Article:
This is a partial transcript from "The O'Reilly Factor," May 30, 2007, that has been edited for clarity.
BILL O'REILLY, HOST: "Unresolved problem" segment tonight, the proposed immigration bill has divided Americans and caused great anger, as you know. And one of those getting pounded is Senator John McCain, a sponsor of the bill and a presidential candidate.
The senator entered the no spin zone yesterday. And here's what happened.
O'REILLY: Senator, what I want to do is raise objections to the immigration bill by both sides, the right and the left, and have you reply very specifically to those objections.
Now the first one is we're rewarding bad behavior, illegal behavior. We're giving 12 million people who broke our laws the ultimate prize, American citizenship. Why should we do that?
SEN. JOHN MCCAIN (R), ARIZONA: Well, right now, it's de facto amnesty because we have 12 million people who are here illegally. It is a national security issue. Three of the people who wanted to attack Fort Dix were people who came across our southern border.
We are doing everything short of deportation. We're talking about a 13-year period. We're talking about fines. We're talking about learning English. We're doing literally everything that I can think of to make sure that illegal behavior is punished.
O'REILLY: It's an unfair situation. You've got other people in other countries playing by the rules. And then these people come in illegally. They break the law, and they get the prize of American citizenship.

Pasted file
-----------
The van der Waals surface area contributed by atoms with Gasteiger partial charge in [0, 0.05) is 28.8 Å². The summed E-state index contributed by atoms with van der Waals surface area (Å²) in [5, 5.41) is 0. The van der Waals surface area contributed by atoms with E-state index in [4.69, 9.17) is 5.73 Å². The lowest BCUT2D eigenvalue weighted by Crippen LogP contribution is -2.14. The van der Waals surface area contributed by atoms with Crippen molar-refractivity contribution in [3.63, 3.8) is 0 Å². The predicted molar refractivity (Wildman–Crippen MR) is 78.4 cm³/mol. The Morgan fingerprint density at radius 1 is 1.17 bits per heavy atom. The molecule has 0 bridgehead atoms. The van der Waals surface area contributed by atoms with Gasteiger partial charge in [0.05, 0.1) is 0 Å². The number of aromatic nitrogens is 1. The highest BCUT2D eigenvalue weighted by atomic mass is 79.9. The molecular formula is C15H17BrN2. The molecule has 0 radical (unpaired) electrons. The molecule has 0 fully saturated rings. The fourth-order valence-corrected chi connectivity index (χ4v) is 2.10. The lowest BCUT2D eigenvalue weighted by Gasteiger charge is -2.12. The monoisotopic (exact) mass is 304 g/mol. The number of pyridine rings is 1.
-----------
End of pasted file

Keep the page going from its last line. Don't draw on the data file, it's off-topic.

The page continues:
MCCAIN: Actually, they get in line behind everybody else who has been outside of the country legally and applying for green card/citizen status. We put them at the end of the line behind them after they have gone through numerous hoops, including a touch back to the country of origin.
You've got two choices here, Bill. You either round up and deport 12 million people, and I know of no one who thinks that's a good idea nor practicable. Or you make sure that you do everything possible to make sure that they pay a very heavy price for having acted illegally and breaking our laws.
O'REILLY: All right, now some conservatives don't trust the government to secure the southern border. They say that under President Reagan, Bush the elder, President Clinton, President Bush the younger, all four presidents could have secured the border. Did not. Caved in to special interests like big business and the Hispanic lobby. And why should we believe that the federal government now will secure the border?
MCCAIN: Well, they have every reason to be legitimately skeptical and in fact angry, because we did promise them that we would secure the borders and we didn't.
One, we learned that lesson. Two, the status quo is totally unacceptable. It is a national security issue. Nothing will happen, nothing, until the Department of Homeland Security certifies that we've taken the necessary action to secure our southern border.
O'REILLY: Are you going to guarantee me that border is going to be secured, locked down so these people can't come across? Are you going to guarantee it, put your good name on it?